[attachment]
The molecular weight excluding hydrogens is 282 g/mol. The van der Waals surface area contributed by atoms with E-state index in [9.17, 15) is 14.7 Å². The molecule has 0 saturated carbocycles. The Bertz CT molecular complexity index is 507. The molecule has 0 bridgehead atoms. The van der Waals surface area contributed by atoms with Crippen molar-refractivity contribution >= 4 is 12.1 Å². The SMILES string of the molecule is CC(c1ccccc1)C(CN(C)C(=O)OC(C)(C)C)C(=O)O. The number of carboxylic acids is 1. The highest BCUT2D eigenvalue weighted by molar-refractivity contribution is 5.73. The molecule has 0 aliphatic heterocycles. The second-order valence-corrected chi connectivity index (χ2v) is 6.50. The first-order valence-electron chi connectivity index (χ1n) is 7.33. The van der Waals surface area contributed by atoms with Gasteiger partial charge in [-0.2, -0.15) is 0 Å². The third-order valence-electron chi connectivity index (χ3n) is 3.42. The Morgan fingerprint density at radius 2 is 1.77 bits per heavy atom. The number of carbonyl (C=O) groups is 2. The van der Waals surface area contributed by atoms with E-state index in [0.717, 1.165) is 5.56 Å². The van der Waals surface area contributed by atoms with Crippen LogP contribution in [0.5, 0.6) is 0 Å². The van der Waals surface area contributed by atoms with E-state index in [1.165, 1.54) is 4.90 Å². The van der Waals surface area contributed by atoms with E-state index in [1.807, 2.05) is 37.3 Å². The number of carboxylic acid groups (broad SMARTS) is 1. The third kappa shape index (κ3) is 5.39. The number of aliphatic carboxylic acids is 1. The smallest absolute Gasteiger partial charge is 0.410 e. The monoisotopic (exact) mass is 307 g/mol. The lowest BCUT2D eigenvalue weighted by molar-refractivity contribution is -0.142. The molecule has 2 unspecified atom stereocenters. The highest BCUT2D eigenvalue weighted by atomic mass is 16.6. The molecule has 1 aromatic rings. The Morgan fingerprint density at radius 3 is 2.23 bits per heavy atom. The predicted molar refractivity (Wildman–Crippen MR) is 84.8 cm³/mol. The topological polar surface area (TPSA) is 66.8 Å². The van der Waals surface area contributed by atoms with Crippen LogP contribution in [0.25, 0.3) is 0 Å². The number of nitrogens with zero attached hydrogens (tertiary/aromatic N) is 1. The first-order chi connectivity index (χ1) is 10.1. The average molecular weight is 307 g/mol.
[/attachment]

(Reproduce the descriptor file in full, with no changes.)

The molecular weight excluding hydrogens is 282 g/mol. The van der Waals surface area contributed by atoms with E-state index in [9.17, 15) is 14.7 Å². The molecule has 0 saturated carbocycles. The Bertz CT molecular complexity index is 507. The molecule has 0 bridgehead atoms. The van der Waals surface area contributed by atoms with Crippen molar-refractivity contribution >= 4 is 12.1 Å². The SMILES string of the molecule is CC(c1ccccc1)C(CN(C)C(=O)OC(C)(C)C)C(=O)O. The number of carboxylic acids is 1. The highest BCUT2D eigenvalue weighted by molar-refractivity contribution is 5.73. The molecule has 0 aliphatic heterocycles. The second-order valence-corrected chi connectivity index (χ2v) is 6.50. The first-order valence-electron chi connectivity index (χ1n) is 7.33. The van der Waals surface area contributed by atoms with Gasteiger partial charge in [-0.2, -0.15) is 0 Å². The third-order valence-electron chi connectivity index (χ3n) is 3.42. The Morgan fingerprint density at radius 2 is 1.77 bits per heavy atom. The number of carbonyl (C=O) groups is 2. The van der Waals surface area contributed by atoms with E-state index in [0.717, 1.165) is 5.56 Å². The van der Waals surface area contributed by atoms with Crippen LogP contribution in [0.5, 0.6) is 0 Å². The van der Waals surface area contributed by atoms with E-state index in [1.165, 1.54) is 4.90 Å². The van der Waals surface area contributed by atoms with E-state index in [1.807, 2.05) is 37.3 Å². The number of carboxylic acid groups (broad SMARTS) is 1. The third kappa shape index (κ3) is 5.39. The number of aliphatic carboxylic acids is 1. The smallest absolute Gasteiger partial charge is 0.410 e. The monoisotopic (exact) mass is 307 g/mol. The lowest BCUT2D eigenvalue weighted by molar-refractivity contribution is -0.142. The molecule has 2 unspecified atom stereocenters. The highest BCUT2D eigenvalue weighted by atomic mass is 16.6. The molecule has 1 aromatic rings. The Morgan fingerprint density at radius 3 is 2.23 bits per heavy atom. The predicted molar refractivity (Wildman–Crippen MR) is 84.8 cm³/mol. The topological polar surface area (TPSA) is 66.8 Å². The van der Waals surface area contributed by atoms with Crippen LogP contribution in [0.25, 0.3) is 0 Å². The number of nitrogens with zero attached hydrogens (tertiary/aromatic N) is 1. The first-order chi connectivity index (χ1) is 10.1. The average molecular weight is 307 g/mol.